Talking with 14 year old Katy while she’s doing her homework.

 

Parades and Strikes July 1, 2010

Filed under: Trip Details — rissabell @ 10:41 pm

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During my visit to Peru I was lucky to watch 5 parades and 2 strikes! June is a month full of celebrations in Cusco, including school anniversaries and national holidays. Each Parade had groups of dancers wearing specific costumes and doing their own unique dance, followed by a full band. Several of the parades lasted until 11 o’clock at night!

This was one of my favorite dances:

Another group of men dancing in the same parade:

A boys school parade:

Currently a heated issue regarding the price of natural gas is the motivation for the strikes. One day the strike was very strong and we were not supposed to go to work, so we spent time watching.

 

Mother Teresa Nutritional Center

Filed under: Trip Details — rissabell @ 9:53 pm

While in Cusco, I spent my time volunteering with some very fun kids. The Mother Teresa Nutritional Center is available for children who have been “abandoned” by their fathers and who have issues with malnutrition due to poverty. The center operates much like a day care, where the mothers drop them off in the mornings and pick them up around 2:30.

I spent my mornings at the center to provide assistance to the 5 staff. I sang songs, helped feed the kids breakfast and lunch, help with playtime and more.  I brought  books and art supplies and lots of socks and we had fun. One day we even went down to the plaza to watch the daily dancing that was taking place as a part off the month’s celebrations.

The first week I spent with the younger kids (age 2) and the second week I spent with the older kids (ages 3-4).

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They LOVE being on video!

 

This one time, in Spanish class… June 19, 2010

Filed under: Trip Details — rissabell @ 4:59 pm

He who does not know foreign languages does not know anything about his own.  ~Johann Wolfgang von Goethe, Kunst and Alterthum  

I love Spanish class. It´s true. My roomates make fun of me because every day after I return from class, I have all these stories to tell…and I guess I always start with the same phrase…¨Today, in Spanish class…¨and then go on to tell my stories about our teacher, Jorge and all the things he does and the stuff my classmates say.  I really can´t help it though, because I find myself (usually) very excited to be learning and improving my Spanish.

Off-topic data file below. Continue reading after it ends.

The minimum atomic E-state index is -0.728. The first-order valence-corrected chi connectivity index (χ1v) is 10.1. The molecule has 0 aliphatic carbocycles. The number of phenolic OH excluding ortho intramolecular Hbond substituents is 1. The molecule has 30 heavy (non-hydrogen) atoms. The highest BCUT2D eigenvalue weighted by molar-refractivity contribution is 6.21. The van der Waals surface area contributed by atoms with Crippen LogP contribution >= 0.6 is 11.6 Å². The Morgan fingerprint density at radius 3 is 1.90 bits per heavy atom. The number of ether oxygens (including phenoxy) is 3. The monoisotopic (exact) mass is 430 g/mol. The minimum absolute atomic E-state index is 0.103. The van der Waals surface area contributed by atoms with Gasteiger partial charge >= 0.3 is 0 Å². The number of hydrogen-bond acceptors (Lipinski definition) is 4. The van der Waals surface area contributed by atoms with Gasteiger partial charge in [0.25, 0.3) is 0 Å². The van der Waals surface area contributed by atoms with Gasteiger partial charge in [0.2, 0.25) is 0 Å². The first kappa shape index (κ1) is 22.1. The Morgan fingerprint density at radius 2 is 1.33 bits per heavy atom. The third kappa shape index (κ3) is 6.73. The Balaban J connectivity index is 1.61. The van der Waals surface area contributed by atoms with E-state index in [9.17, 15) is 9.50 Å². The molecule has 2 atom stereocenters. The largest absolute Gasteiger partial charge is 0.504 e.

On Wednesday all of Cusco was preparing for a strike to attempt a message to the government about the prices of natural gas. Apparently in Peru, the government exports the natural gas first and then sells the remainder to the Peruvians, resulting in a very high price compared to surrounding countries. In Peru people pay about 150 soles or more (approx. $50) per month where in Brazil they pay about 40 soles per month. The people here buy their gas to heat the stove and showers and etc. No one uses gas heat for the house, more common is a wood stove.

So, one of my classmates suggested that instead of having class on Thursday, that we attend the strike. Our teacher asked if we would be making signs and what they might say. Each person explained how they would put something on their sign about ¨provide for your country¨or ¨stop exporting gas¨and other related topics. However, one classmate said he would write ¨¡Salva el cuy!¨ on his sign, which means ¨Save the Guniea Pig!¨ Everyone laughed because here in Peru, guinea pig is a common entree at most restuaruants, along with Alpaca (similar to a llama). Of course, we soon realized that our classmate´s sign would be in contrast to the entire position of the strike, since if the Peruvians had cheaper natural gas, they might end up cooking a LOT more cuy!

Buen Apetito!

I also enjoy my tandem practice with a native Peruvian who is working on learning English. We meet an hour every day to practice. At first we would sit at Maximo Nivel and talked about our lives. Then after a few days, we started going outside to either walk to a plaza or sit and watch a parade or get ice cream or something. It was a nice way to practice!